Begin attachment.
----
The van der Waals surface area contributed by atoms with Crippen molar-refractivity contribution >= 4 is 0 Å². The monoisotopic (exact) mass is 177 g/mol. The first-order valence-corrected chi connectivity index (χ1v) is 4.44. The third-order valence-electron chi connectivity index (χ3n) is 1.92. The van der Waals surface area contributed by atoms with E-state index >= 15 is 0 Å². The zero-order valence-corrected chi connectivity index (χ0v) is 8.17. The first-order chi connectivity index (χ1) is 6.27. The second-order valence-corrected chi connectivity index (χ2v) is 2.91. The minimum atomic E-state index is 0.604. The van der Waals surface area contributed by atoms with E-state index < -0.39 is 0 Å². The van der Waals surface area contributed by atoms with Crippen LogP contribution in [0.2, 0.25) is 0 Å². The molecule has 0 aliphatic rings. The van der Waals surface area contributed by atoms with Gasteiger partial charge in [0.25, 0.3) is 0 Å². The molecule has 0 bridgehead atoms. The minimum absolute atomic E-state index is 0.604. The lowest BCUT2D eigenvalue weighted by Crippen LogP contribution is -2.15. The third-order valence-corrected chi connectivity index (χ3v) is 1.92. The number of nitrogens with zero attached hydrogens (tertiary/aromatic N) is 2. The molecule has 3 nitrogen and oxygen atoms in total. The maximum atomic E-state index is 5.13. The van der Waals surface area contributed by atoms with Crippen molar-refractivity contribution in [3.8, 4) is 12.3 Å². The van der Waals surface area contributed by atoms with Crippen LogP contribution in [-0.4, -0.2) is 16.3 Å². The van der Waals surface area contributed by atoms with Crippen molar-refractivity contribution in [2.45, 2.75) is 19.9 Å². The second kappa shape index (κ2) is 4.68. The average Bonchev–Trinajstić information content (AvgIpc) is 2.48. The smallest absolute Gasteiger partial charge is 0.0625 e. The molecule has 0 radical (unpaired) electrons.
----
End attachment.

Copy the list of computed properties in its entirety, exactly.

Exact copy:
The van der Waals surface area contributed by atoms with Crippen molar-refractivity contribution >= 4 is 0 Å². The monoisotopic (exact) mass is 177 g/mol. The first-order valence-corrected chi connectivity index (χ1v) is 4.44. The third-order valence-electron chi connectivity index (χ3n) is 1.92. The van der Waals surface area contributed by atoms with E-state index >= 15 is 0 Å². The zero-order valence-corrected chi connectivity index (χ0v) is 8.17. The first-order chi connectivity index (χ1) is 6.27. The second-order valence-corrected chi connectivity index (χ2v) is 2.91. The minimum atomic E-state index is 0.604. The van der Waals surface area contributed by atoms with E-state index < -0.39 is 0 Å². The van der Waals surface area contributed by atoms with Crippen LogP contribution in [0.2, 0.25) is 0 Å². The molecule has 0 aliphatic rings. The van der Waals surface area contributed by atoms with Gasteiger partial charge in [0.25, 0.3) is 0 Å². The molecule has 0 bridgehead atoms. The minimum absolute atomic E-state index is 0.604. The lowest BCUT2D eigenvalue weighted by Crippen LogP contribution is -2.15. The third-order valence-corrected chi connectivity index (χ3v) is 1.92. The number of nitrogens with zero attached hydrogens (tertiary/aromatic N) is 2. The molecule has 3 nitrogen and oxygen atoms in total. The maximum atomic E-state index is 5.13. The van der Waals surface area contributed by atoms with Crippen molar-refractivity contribution in [3.8, 4) is 12.3 Å². The van der Waals surface area contributed by atoms with Crippen LogP contribution in [-0.4, -0.2) is 16.3 Å². The van der Waals surface area contributed by atoms with Crippen molar-refractivity contribution in [2.45, 2.75) is 19.9 Å². The second kappa shape index (κ2) is 4.68. The average Bonchev–Trinajstić information content (AvgIpc) is 2.48. The smallest absolute Gasteiger partial charge is 0.0625 e. The molecule has 0 radical (unpaired) electrons.